~ 1 tsp. vanilla extract
~ Juice of 1 lemon
~ 1/4 cup sugar
~ 1/2 tsp. cinnamon
~ 1/4 tsp. nutmeg
~ 1/4 cup flour

~ Preheat oven to 450 degrees fahrenheit.
~ Roll out pie crust and line a 9" pie dish, reserving enough for a lattice top.
~ In a large bowl, mix together the berries, vanilla and lemon juice.
~ Sift the sugar, cinnamon, nutmeg and flour, then add to the berry mixture.
~ Combine thoroughly and pour into prepared pie crust.
~ Cut extra dough into strips and lay across the top in a criss-cross pattern.
~ Bake at 450 degrees for 10 minutes.
~ Reduce heat to 350 and bake another 30 minutes until browned and bubbly.
~ Allow to cool at least 30 minutes before slicing.
~ Serve with soy ice cream, or Bird's custard (yes, it's vegan!).

Thursday, June 11, 2009

Easy Herb Bread

This bread is based on a recipe from one of my all-time favorite cookbooks, The Vegetarian Epicure (Book Two), by Anna Thomas. As I've mentioned in previous posts, the VE books, along with Mollie Katzen's Moosewood Cookbook and The Enchanted Broccoli Forest, played an important role in my life when I was an adolescent vegetarian learning my way around the kitchen. Over the years, I've continued to dip back into them for sentimental reasons, but also because so many of the recipes are just really good. Since becoming vegan, I've found it relatively easy to revise lots of these old favorites by simply subbing margarine or oil for butter, non-dairy milk for moo juice, etc.; even eggs are pretty easy to remove from many things. In fact, someday when I have nothing else to do for an entire afternoon, I'm going to tackle that outrageously complex and delicious Wild Mushroom Crepe Cake, which required every pot, pan and dish in my then-boyfriend's parents' house, but was totally worth the trouble.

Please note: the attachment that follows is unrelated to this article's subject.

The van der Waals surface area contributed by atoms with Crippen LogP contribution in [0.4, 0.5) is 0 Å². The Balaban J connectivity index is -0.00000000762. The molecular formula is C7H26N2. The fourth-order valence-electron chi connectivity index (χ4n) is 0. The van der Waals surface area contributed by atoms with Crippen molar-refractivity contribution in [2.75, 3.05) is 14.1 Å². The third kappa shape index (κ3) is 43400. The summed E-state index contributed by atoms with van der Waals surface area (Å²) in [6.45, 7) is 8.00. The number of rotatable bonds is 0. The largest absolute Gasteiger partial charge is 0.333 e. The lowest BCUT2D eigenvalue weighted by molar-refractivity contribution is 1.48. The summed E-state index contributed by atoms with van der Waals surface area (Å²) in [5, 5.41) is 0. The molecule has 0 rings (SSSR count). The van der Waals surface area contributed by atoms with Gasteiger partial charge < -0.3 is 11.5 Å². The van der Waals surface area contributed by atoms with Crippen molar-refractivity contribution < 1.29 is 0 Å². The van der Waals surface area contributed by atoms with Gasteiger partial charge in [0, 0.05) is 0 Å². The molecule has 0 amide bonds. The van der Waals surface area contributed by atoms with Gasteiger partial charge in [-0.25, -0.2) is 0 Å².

Anyway, back in the day, my go-to accompaniment for a big pot of soup was usually "an easy herb bread": in the fine tradition of hippie cookbooks, there were no capital letters in the VE recipe titles. It's a proper yeast-raised bread, but it can be accomplished relatively quickly, and yields a dense, substantial loaf that slices nicely fresh out of the oven (which is the best way to eat homemade bread, isn't it?). Adapting the original was a simple matter of removing an unnecessary egg and replacing the cow's milk with soy, so I can't really take credit for how delicious this recipe is, but I will encourage you to use it the next time you get the urge to make some soup; you won't be sorry.

Easy Herb Bread (makes one loaf)
~ 1 and 1/4 cup unsweetened soy (or other non-dairy) milk
~ 1 package active dry yeast (1 tbsp.)
~ 2 tbsp. sugar
~ 2 tbsp. olive oil
~ 1/2 cup finely chopped onion
~ 1 tbsp. minced garlic
~ 2.5-3 cups whole wheat pastry flour
~ 1 tsp. salt
~ 1/2 tsp. each: thyme, tarragon, basil, oregano
~ A few grinds of fresh black pepper

~ Heat the soy milk to lukewarm (about 1 minute in the microwave).
~ Add the sugar and yeast; stir to combine and set aside about 5 minutes, until foamy.
~ In a small skillet, heat the olive oil and saute the onion and garlic about 3 minutes, until they just begin to color.
~ In a large bowl, combine the yeast mixture with about 1 cup of the flour and mix until smooth (the original says to do this with an electric mixer but I can't be bothered).